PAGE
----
September 08, 2018
A couple of weeks ago, I was headed over the Chesapeake Bay Bridge to Delaware with a large container ship about to head out under the bridge to the ocean. It was a medium-sized ship with very recognizable script, so me being me, I looked it up. It looked like this:
Here’s what I found - it’s a 150m long vessel that carries cars all over the world, and Hoegh has over 50 of them this size or larger. Altogether, the fleet carries over 2 million cars per year and won “Best Shipping Line of the Year” in 2018.
Finding any details about the engine in this behemoth was a little tougher, but I think it’s something like a Mitsubishi 8UEC60LS 8-cylinder diesel making almost 20,000 hp driving a single prop shaft. These are enormous engines, usually a couple of stories tall and the size of a small house. Near as I can tell, this fact sheet from Mitsubishi Heavy Industries describes pretty closely the engine that was in the Hoegh ship in the Bay. Specific fuel oil consumption - SFOC - is measured in grams per Kilowatt-Hour. Kilowatts are a unit of (electrical) power, somewhat equivalent to horsepower, so the measurement describes how many grams (mass of fuel) it takes to run a ship at a certain power for one hour.
That answer for the case of our Hoegh autoliner, assuming 85% load is 157 g/kWh, which seems to mean about 2.5 metric tons of diesel fuel per hour.
Tons. Per Hour. And Hoegh has 50 ships this size or larger. And there’s plenty more shipping lines too.
I’m not positive I’m doing the calculations or the research correctly, but I think I’m close. Instructables says that the largest ship in the world, the Emma Maersk, burns around 20 tons of diesel per hour, which makes this sound about right. There’s also some good descriptions from experts on Quora that get more into the details, and a very comprehensive article on different tanker types from an Arctic Climate group.
Ok, why are we doing all these diesel calculations? Well, according to this article, there’s something like 90,000 cargo ships plying the world’s oceans, moving something like 90% of all the world’s goods. And on certain pollution metrics, like Sulphur Oxides, just one massive container ship is equivalent in output to about 50 million cars.
In terms of total pollution output, it’s not huge for CO2, but it is a massive portion of sulfur, nitrogen, and other particulates.
There’s more focus on shipping, fuel usage, and the environment today than in the past, but most of the conversation is focused on cleaner fuels (shipping fuel today is literally the worst fossil fuel there is) or on more efficient engines. The unregulated industry may even be regulated sometime soon. But there’s another obvious remedy, pioneered and demonstrated by the Navies of the world, that literally removes the entire problem.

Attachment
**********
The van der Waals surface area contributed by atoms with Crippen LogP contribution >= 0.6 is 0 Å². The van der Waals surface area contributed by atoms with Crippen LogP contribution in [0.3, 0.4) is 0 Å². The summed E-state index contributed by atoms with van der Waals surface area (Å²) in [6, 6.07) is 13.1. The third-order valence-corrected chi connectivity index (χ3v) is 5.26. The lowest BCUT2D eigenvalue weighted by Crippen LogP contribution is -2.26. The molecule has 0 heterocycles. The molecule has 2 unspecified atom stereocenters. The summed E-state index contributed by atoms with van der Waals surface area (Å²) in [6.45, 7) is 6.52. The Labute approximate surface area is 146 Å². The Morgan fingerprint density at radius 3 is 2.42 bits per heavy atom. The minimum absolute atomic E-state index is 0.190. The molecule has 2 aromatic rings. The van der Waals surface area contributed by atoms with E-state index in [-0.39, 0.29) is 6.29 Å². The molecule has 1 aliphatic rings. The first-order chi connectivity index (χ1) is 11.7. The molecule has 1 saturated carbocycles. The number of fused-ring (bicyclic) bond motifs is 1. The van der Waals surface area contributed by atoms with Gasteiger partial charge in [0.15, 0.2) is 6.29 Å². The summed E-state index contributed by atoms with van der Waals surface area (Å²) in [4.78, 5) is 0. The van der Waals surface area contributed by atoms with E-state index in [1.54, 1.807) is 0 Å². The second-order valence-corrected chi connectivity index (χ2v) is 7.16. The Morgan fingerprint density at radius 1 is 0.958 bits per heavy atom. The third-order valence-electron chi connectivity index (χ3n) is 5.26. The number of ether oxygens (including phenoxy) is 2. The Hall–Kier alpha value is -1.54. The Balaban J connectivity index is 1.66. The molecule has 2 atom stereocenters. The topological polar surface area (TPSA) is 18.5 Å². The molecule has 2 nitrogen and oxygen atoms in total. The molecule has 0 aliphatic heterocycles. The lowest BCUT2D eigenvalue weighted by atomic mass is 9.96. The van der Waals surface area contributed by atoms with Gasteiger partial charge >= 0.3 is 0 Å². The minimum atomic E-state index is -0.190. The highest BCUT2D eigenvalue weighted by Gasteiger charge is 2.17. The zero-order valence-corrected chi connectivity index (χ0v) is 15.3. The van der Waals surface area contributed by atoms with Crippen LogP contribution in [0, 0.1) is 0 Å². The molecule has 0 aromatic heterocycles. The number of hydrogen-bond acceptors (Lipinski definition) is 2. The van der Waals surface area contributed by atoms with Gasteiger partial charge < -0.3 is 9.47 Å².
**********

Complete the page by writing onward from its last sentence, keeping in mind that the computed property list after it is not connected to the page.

Submarines, aircraft carriers, and lots of other large military ships have been powered by small reactors for decades. They produce a huge amount of energy in a very small footprint and eliminate the need for refueling, which would be both expensive and dangerous in war zones.
Safety is the biggest concern with nuclear power, but it’s something that most of the public doesn’t understand very well. They just know names like Fukushima, Chernobyl, and 3 Mile Island. But the US Navy track record is basically flawless.
Nuclear proliferation is the second big concern, and it’s true that early PWR reactors used highly enriched U-235. More recently, reactor designs have allowed for low-enriched uranium fuel that can’t be converted into anything weapons-grade. Brazil, a non-nuclear country, is working on a nuclear submarine while still adhering to it’s placement with the Non-Proliferation Treaty.
Moving towards safe, low-enrichment PWR nuclear reactors for the world’s container ship fleets would make an absolutely massive dent in both emissions and fossil fuel usage. Shipping uses something like 7.5mm barrels of oil a day today.
This solution is right in front of our faces. The Navy realized it decades ago. They invested in safe reactor design and knowledgable crew and staff to drive them. It’s paid off.
We need to be able to get past the thin veneer of fear, confirmation bias, politics, and related problems to be able to evaluate the available set of options to our problems. Nuclear container ships with uranium fuel that cannot be harnessed for weapons is simply good for the world. While there are no doubt still technical challenges with this future, they are not the roadblock. The roadblocks are all politics and perception.
Which makes me wonder how many other easy wins for the world are just outside the range of our voluntary blinders. You may have heard of Bjorn Lomborg - he’s the skeptical environmentalist that so many people loved to hate. When I listed to his TED talk a few years back, the thing that struck was his ability to find ways to measure problems against each other. There’s no question in my mind that the problems of malaria and malnutrition in today’s poor far outweighs the problem of climate change. The impacts are far more direct in terms of human lives.
The same is true with nuclear ships for climate change. We focus on car efficiency, electricity and better mileage standards. But we’re still missing entire variables in our equations.